Manish Saggar, Brandon G King, Anthony P Zanesco, Katherine A Maclean, Stephen R Aichele, Tonya L Jacobs, David A Bridwell, Phillip R Shaver, Erika L Rosenberg, Baljinder K Sahdra, Emilio Ferrer, Akaysha C Tang, George R Mangun, B A Wallace, Risto Miikkulainen, and Clifford D Saron (2012). Front Hum Neurosci, 6:256.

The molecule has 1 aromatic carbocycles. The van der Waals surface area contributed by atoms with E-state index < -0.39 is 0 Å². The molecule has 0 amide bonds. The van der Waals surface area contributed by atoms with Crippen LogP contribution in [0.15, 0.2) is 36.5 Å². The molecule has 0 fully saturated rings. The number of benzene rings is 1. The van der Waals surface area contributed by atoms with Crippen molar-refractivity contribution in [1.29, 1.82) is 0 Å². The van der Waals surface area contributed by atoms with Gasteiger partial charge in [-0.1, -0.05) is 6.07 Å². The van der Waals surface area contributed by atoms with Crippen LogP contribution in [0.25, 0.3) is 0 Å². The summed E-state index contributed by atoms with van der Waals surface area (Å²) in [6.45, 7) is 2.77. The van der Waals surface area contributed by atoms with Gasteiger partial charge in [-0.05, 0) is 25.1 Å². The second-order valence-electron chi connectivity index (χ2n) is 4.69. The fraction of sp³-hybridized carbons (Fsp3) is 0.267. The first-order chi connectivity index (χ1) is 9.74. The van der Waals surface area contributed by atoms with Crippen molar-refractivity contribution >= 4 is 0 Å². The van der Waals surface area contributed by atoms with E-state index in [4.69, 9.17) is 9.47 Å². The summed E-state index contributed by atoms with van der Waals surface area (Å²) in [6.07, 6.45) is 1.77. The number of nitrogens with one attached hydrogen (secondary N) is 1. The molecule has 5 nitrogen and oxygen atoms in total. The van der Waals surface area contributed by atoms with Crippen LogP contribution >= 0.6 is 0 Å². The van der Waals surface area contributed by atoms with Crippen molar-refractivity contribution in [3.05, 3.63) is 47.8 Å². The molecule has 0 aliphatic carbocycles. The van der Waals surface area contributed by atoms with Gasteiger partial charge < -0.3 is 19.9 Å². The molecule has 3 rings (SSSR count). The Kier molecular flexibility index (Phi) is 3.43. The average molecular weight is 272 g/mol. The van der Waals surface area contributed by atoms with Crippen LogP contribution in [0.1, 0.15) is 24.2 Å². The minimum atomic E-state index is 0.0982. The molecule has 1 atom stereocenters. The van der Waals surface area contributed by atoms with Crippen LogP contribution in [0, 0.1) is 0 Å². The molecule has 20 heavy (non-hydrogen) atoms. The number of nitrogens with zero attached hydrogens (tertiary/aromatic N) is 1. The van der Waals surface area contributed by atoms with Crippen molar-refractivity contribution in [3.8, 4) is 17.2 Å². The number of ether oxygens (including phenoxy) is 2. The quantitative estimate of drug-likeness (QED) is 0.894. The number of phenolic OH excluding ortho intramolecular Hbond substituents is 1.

The capacity to focus one’s attention for an extended period of time can be increased through training in contemplative practices. However, the cognitive processes engaged during meditation that support trait changes in cognition are not well characterized. We conducted a longitudinal wait-list controlled study of intensive meditation training. Retreat participants practiced focused attention (FA) meditation techniques for three months during an initial retreat. Wait-list participants later undertook formally identical training during a second retreat. Dense-array scalp-recorded electroencephalogram (EEG) data were collected during6 min of mindfulness of breathing meditation at three assessment points during each retreat. Second-order blind source separation, along with a novel semi-automatic artifact removal tool (SMART), was used for data preprocessing. We observed replicable reductions in meditative state-related beta-band power bilaterally over anteriocentral and posterior scalp regions. In addition, individual alpha frequency (IAF) decreased across both retreats and in direct relation to the amount of meditative practice. These findings provide evidence for replicable longitudinal changes in brain oscillatory activity during meditation and increase our understanding of the cortical processes engaged during meditation that may support long-term improvements in cognition.